Implementation pitfalls are common in strategic planning. But why is this – and what can we do about it? We’ve noticed six very common issues that have hindered execution at companies we’ve worked with, and none of them is intractable.
The most common implementation pitfalls are:
- Poorly defined objectives
- Poorly crafted implementation plans
- Hidden resistance
- Poor follow through
Each of these causes a specific type of problem – and has a specific solution.
Overcommitment is one of the most common implementation pitfalls in strategic planning. This is because many options look beneficial and it is easier to accept all of them than to force a realistic prioritization of resources. The problem is simply that no organization has the infinite resources required to pursue every good idea. By pursuing too many objectives, you run the risk of moving ahead far too slowly with each. Moving too slowly means you may only get halfway done with most of your objectives when you could complete a more realistic set of them. In Simplified Strategic Planning, we recommend setting no more than 10 objectives – and, with many companies, we have suggested having even fewer.
Poorly defined objectives
Poorly defined objectives are the result of spending too little time on objective-setting – or trying to make everyone happy with vague objectives that are difficult to implement. With poorly defined objectives, you end up unable to identify any but the vaguest actions needed to complete the task. Well-defined objectives are absolutely necessary for good implementation. We recommend setting objectives that are SMART (Specific, Measurable, Achievable, Results that are Timely).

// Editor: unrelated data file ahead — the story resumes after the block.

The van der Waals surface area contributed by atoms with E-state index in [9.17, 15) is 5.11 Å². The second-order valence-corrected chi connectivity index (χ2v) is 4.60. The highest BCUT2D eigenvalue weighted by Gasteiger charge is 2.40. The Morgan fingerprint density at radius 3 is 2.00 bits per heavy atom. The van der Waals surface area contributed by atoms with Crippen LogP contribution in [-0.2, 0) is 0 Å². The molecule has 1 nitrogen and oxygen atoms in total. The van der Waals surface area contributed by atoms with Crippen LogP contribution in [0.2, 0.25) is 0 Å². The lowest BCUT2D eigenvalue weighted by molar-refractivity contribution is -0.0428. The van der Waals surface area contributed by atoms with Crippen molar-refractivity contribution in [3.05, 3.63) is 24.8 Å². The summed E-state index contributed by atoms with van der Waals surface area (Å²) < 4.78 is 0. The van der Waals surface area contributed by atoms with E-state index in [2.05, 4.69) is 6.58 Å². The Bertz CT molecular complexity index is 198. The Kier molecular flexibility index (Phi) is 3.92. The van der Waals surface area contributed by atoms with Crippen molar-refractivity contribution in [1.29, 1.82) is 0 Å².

Poorly crafted implementation plans
Poorly crafted implementation plans are similar, in that they are the result of short cuts in the process of creating the action plans. When writing an action plan, you are both communicating with yourself (in the future) and allocating specific resources to the execution activities. Failure to do these two steps with care and specificity usually results in missed targets and confusion. To create better action plans, use the action planning process we prescribe in Simplified Strategic Planning.
Hidden resistance is a tough problem to spot before you encounter it. Sometimes, members of your team will pretend to be on board with an objective but harbor some reservations about execution. It is easy to sabotage an objective you don’t agree with by creating scheduling and resource conflicts. To avoid this, use a strategic planning process that builds buy-in and agreement at every step – even if that means spending a little more time on your planning.
Poor follow through
Poor follow through is a problem that occurs when your execution activities are not routinely reviewed. It’s just too easy to get off track when you don’t take time to assure you’re still following the path you carefully laid out. We recommend holding monthly review sessions to examine progress on each action plan to assure the whole team is aware of what you’re doing – and what you are supposed to be doing.
Distraction is the final common pitfall – and it’s a bad one. Many executives (especially CEOs) are often distracted by the “flavor of the month”, or the last article they read that suggests good ideas. The very thing that makes many executives successful also plays havoc with your strategic planning implementation. To avoid this, stick to your plan. Try to push as many new ideas into your annual strategic planning process as possible, with an understanding that the best ideas will certainly come out on top, given steady, persistent execution. This doesn’t mean you should never snap up an opportunity that presents itself, but don’t let those opportunities take over your well-planned intentions.
What pitfalls have you encountered in your implementation process. Do you find implementation challenging? Attend our next seminar on Simplified Strategic Planning to learn more about implementation and other aspects of strategic planning.
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